Arriving at the university campus in all its freshers’ week pomp also brought back memories, although there were of course some differences: this time, I was (sadly) largely disregarded by the eager young students peddling leaflets about societies, or offering cut-price beers or nightclub entry to people who looked like they might be freshers. ‘I’m a student too,’ I screamed (but silently).

After the process of registration was completed – one member of staff kindly confirmed I wasn’t quite the oldest she’d seen that day – I had an initial meeting with my supervisor, Lucy Pearson. More of an informal chat, we discussed my areas of interest and she recommended some initial reading. She also reminded me of events set up to welcome postgraduates, including a get-together (with quiz!) held by the Children’s Literature Unit, and a drinks reception organised by the School of English Literature, Language and Linguistics.

The latter, I confess, was an eye-opener: chatting with a couple of recent graduates about to embark on PhDs, I enquired about their subject areas, and realised I didn’t even understand what they were. What on earth was ecocriticism, for example (when I found out I immediately started wondering if I could apply it to Elinor M Brent-Dyer’s Chalet School books – and why not?).

All in all, it was a lot to take in, and a lot to think about – would this ancient monument be able to cope?

 

We really hope so! In the meantime, if you missed episode one of A Fresher at Fifty, read it here.

A Fresher at Fifty

The Occasional Diary of a Mature Postgraduate Student at Newcastle University’s Children’s Literature Unit

Jennifer Shelley

Episode one: deciding to go back to study

At a recent family meal my nephew was bemoaning the difficulty of getting back in the way of studying after taking a year out to gain some work experience.

I’m afraid I just laughed – and told him to try it after 28 years.

Because that’s the gap between my first graduation (in English Literature from Edinburgh) and the decision to study for an MLitt in children’s literature at Newcastle.

So why did I decide to do it? Of the many reasons, the first impulse probably came from children’s books themselves. A long-time collector and enthusiast, I had agreed to give a paper at the Fourth Bristol Conference on Twentieth Century Schoolgirls and Their Books this summer. My talk was on the Drina books by Mabel Esther Allan (written under the name Jean Estoril), a series about a young girl’s fight to learn to dance and subsequent rise to become a ballerina. The books were written between the 1950s and 1990s and most were updated once or twice. What fascinated me was how the books unwittingly provided clues and evidence of the social and other changes that were going on in the second half of the last century – from the building of the Forth Road Bridge to whether it was okay for young girls to go out without a hat and gloves.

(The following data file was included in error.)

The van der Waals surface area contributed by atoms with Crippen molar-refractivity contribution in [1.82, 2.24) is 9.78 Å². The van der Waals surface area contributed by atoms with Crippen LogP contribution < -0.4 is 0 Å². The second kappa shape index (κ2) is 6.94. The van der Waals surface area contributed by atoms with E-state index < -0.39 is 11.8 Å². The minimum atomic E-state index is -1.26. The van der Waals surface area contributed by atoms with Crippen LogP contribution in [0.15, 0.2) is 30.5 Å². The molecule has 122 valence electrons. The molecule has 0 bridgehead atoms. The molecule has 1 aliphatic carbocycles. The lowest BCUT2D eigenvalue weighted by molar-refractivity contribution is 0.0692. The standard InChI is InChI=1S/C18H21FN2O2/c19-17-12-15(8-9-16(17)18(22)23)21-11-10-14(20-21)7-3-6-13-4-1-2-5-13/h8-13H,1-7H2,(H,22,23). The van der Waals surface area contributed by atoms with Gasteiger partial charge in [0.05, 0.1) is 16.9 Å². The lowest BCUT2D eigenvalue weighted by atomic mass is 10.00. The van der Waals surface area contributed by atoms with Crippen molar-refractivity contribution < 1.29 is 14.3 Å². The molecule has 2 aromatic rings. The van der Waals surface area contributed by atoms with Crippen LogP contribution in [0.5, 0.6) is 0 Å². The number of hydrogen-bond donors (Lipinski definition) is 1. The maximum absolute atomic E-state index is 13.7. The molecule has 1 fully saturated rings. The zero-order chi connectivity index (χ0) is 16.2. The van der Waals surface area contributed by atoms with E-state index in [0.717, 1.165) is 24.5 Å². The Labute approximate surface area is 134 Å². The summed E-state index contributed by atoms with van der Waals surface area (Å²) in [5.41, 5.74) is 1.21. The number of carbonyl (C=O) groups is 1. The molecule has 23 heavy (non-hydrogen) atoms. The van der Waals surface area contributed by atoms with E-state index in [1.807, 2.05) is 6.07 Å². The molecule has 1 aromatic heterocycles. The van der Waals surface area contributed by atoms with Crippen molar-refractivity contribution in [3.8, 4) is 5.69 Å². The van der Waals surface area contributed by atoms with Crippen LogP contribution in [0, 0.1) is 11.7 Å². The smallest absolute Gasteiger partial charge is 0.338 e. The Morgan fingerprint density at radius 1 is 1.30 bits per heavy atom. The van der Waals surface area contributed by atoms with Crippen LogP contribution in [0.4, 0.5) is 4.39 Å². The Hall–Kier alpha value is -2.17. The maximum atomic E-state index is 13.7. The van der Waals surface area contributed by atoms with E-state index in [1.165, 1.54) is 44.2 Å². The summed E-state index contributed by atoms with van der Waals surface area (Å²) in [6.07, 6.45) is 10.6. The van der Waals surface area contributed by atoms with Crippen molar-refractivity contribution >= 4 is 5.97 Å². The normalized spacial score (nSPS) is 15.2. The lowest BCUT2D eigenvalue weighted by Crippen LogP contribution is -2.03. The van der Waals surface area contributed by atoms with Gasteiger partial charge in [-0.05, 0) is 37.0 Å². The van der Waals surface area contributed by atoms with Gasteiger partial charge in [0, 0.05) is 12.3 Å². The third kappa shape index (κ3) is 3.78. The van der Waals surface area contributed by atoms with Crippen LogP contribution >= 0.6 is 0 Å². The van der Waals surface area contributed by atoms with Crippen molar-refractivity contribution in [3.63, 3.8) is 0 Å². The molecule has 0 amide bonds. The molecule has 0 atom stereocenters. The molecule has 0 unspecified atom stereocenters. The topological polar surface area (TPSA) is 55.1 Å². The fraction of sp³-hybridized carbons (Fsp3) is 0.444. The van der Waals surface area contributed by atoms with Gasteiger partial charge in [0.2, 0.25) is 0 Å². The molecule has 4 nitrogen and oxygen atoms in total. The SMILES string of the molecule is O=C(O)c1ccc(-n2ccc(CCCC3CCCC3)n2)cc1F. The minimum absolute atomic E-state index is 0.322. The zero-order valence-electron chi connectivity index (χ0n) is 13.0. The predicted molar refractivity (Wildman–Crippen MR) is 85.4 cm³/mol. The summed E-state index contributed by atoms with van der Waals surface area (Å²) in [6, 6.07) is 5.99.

I thoroughly enjoyed doing the research for the paper and realised that it made me feel very alive – as if my brain was working in a different way, and waking up an enthusiasm I hadn’t felt for a while. It almost felt like a drug and I wanted more of it.

A couple of people asked afterwards whether the paper was part of a formal research programme, which probably planted the seed, but there were other reasons too. Like a lot of people, I’d often vaguely thought about studying for a second degree. I lived through my husband’s PhD (as a mature student) a few years ago so knew it was no sinecure, and had thought it might be something I’d like to do when I retired. But a couple of wake-up calls (in terms of friends’ and colleagues’ early deaths or illnesses) made me think that waiting wasn’t the best plan. Plus, although I enjoy my work (as a freelance journalist and health writer) I’ve been doing it for a long time. All in all, change was in order.

Having made the decision, I then started looking around for the best course. Living in Highland Perthshire, I checked the Scottish universities first, but the only children’s literature courses seemed to be hooked in to education departments, which wasn’t really my interest.

A friend suggested a distance learning MA in children’s literature in the south of England, but the content of the course didn’t particularly grab me – then another friend mentioned the MLitt at Newcastle; it sounded very good.

I’d already checked out the Newcastle University website, partly because I’d heard about its collaboration with Seven Stories, the National Centre for Children’s Books, and partly because I know and love the area having worked on one of the local newspapers 20 years ago (although I must say the city has transformed since then).

The beauty of the MLitt, or so it seemed to me, was that I could structure it around areas that fitted my interests, rather than what some great authority thought should be part of a children’s literature degree. The course involves writing three or four shorter research assignments totaling up to 24,000 words, then a dissertation of the same length, in a year full-time or over two years part-time. It was also, somewhat to my surprise, given that there is a lot of contact with a dedicated tutor, cheaper than even distance learning options elsewhere. This was a consideration as I’m self-funding.

A telephone call with one of the lecturers, Dr Lucy Pearson, confirmed that this would be a good option for me, so I decided to apply…

 

Did you know Seven Stories is a member of IBBY, the International Board on Books for Young People? Earlier this spring CLUGG had the opportunity to explore the latest IBBY Honour List. Learn about it on the Vital North blog

Books from the IBBY Honour Collection. Image: Newcastle University
Books from the IBBY Honour Collection. Image: Newcastle University.